I found this book both fascinating and rather surprising. I had thought that we had a reasonable handle on our early evolution but this appears not to be the case. There is still much to discover and many debates to be settled. I definitely need to read up more about this and will attempt to do so in the coming year – so, as always, watch this space.

Saturday, February 05, 2011

Exoplanet hunt turns up 54 potentially habitable worlds

By Jason Palmer for BBC News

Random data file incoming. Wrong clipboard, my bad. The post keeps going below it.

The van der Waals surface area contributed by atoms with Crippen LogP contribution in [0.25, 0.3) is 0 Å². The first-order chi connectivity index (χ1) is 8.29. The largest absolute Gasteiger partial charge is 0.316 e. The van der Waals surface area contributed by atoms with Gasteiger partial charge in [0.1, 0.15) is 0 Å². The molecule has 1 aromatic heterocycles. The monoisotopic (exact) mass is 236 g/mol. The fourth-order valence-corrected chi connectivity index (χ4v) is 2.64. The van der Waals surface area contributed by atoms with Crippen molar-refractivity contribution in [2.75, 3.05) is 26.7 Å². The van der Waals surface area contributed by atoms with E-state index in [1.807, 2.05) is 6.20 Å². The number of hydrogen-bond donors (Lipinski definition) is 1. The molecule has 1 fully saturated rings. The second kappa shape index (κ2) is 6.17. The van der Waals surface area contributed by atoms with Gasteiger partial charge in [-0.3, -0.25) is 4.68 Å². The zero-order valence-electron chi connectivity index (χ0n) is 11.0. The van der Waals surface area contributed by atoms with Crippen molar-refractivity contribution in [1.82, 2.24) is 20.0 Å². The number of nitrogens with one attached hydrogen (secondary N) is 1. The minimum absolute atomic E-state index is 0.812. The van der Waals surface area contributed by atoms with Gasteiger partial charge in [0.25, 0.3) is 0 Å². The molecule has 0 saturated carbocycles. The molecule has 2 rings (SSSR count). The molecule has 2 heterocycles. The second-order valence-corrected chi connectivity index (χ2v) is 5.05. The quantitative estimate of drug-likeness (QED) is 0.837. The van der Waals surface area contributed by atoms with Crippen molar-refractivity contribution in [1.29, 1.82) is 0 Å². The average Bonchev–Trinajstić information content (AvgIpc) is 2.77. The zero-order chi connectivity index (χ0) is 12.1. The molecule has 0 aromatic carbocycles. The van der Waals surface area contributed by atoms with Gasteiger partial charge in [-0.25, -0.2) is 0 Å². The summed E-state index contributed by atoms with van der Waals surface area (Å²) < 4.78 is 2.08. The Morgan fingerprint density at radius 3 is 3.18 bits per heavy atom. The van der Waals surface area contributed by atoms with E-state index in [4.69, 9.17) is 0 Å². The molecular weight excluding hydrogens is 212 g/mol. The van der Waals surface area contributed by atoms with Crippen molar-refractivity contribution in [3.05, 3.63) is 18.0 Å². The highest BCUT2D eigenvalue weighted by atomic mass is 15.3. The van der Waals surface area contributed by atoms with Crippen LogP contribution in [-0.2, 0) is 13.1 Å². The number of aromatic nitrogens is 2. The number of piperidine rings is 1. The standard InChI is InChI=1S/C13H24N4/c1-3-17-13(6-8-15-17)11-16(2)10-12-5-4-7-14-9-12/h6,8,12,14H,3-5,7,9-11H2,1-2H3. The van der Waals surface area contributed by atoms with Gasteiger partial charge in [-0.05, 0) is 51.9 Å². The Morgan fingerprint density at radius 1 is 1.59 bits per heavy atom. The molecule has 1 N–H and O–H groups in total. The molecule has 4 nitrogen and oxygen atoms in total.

Astronomers have identified some 54 new planets where conditions may be suitable for life. The announcement from the Kepler space telescope team brings the total number of exoplanet candidates they have identified to more than 1,200. The data release also confirmed a unique sextet of planets around a single star and 170 further solar systems that include more than one planet circling far-flung stars. The Kepler telescope was conceived to hunt for exoplanets, staring into a small, fixed patch of the sky in the direction of the constellations Cygnus and Lyra. It looks for the minuscule dimming of light that occurs when an exoplanet passes in front of its host star. Kepler spots "candidate" planets, which typically are confirmed by ground-based observations to confirm their existence. In just its first few months of operation, as a paper posted to the Arxiv server reports, Kepler has spotted 68 Earth-sized candidates, 288 so-called "super-Earths" that are up to twice Earth's size, 662 that are Neptune-sized, and 184 that are even larger.